Saturday, April 20, 2019

A to Z Challenge - R for Record, on and off

Theme - Journalism jargons
When a person, who speaks to a reporter, is willing to be quoted by name, then it can be said, "the person is on record", otherwise "off record".

When a quote or attribution is "on record", it carries more credibility, than when it's "off record".

Whether a person is willing to come on record or not depends on who the person is and what is spoken. A person might not be willing to come on record if she is talking about something sensitive and if she fears that disclosure of name might boomerang on her.

Well-known and reputed reporters are generally unwilling to use anonymous quotes. They do so only when the subject is of importance and when they believe their sources are credible.


Nowadays, it is very easy to record a face-to-face conversation or a phone conversation. It's wrong to record conversations without the speaker's permission. It's always better to check if the speaker is fine with the conversation being recorded. Because the person might want to speak off record.

In very rare cases, investigative journalists go undercover, and record (either video or audio) conversations. They do so only when the issue is of public importance.

(This post is a part of the "Blogging from A to Z Challenge April 2019".)


  1. I've learned in the United States that some states require consent from all involved parties while others are 'single consent', which I find fascinating. Be well and Happy Blogging!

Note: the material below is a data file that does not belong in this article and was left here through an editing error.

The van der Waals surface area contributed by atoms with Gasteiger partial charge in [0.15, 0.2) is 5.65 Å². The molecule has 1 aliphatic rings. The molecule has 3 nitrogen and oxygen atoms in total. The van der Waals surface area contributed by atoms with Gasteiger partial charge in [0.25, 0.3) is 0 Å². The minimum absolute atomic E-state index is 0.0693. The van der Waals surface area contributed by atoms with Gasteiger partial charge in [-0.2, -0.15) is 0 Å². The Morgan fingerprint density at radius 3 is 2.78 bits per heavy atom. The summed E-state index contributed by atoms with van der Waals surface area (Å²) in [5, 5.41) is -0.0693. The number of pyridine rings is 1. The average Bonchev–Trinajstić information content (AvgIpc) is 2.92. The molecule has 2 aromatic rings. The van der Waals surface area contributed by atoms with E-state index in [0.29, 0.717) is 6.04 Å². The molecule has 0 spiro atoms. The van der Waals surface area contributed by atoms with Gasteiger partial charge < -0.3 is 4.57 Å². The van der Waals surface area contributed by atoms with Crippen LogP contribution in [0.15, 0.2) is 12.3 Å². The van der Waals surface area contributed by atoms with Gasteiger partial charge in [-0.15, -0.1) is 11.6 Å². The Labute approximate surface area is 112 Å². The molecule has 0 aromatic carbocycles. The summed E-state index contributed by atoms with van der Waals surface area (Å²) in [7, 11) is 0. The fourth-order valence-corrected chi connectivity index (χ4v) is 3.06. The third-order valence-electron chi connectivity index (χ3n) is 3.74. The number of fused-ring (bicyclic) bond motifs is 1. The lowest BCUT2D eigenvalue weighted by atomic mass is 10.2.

2. Thanks for the information. I was under the impression "off the record" means the information cannot be used in any fashion.

  3. What Darla said about recording conversations--sometimes all parties have to know the recording is happening for it to be legal. Of course, people do things illegally all the time. But I think reporters could be sued for using quotes that they did not have permission to use.

  4. @ Darla - Ok. That's an interesting piece of information. Thanks.

    @ Rajan - What is said to you 'off the record' can be used, but you can't reveal who said that.

    @ Liz - Yes, Liz. Reporters can land in trouble.

  5. In the approximately two dozen times I have been interviewed for a newspaper, there has never been a single time that my words were depicted correctly. They either took part of a sentence I said out of context or they completely misquoted me. I actually received death threats over one of them and I had not said what they claimed I did at all.

    I don't do interviews anymore.

    I am at Transformed Nonconformist. I usually write humor pieces, but I am getting serious this month. I'm writing about people who have deeply impacted my life.

  6. @ Brett - Journalists, undoubtedly, have to be careful. Sadly there are many instances of mistakes like the ones you have mentioned.
    Thanks a lot for dropping by and for the comments.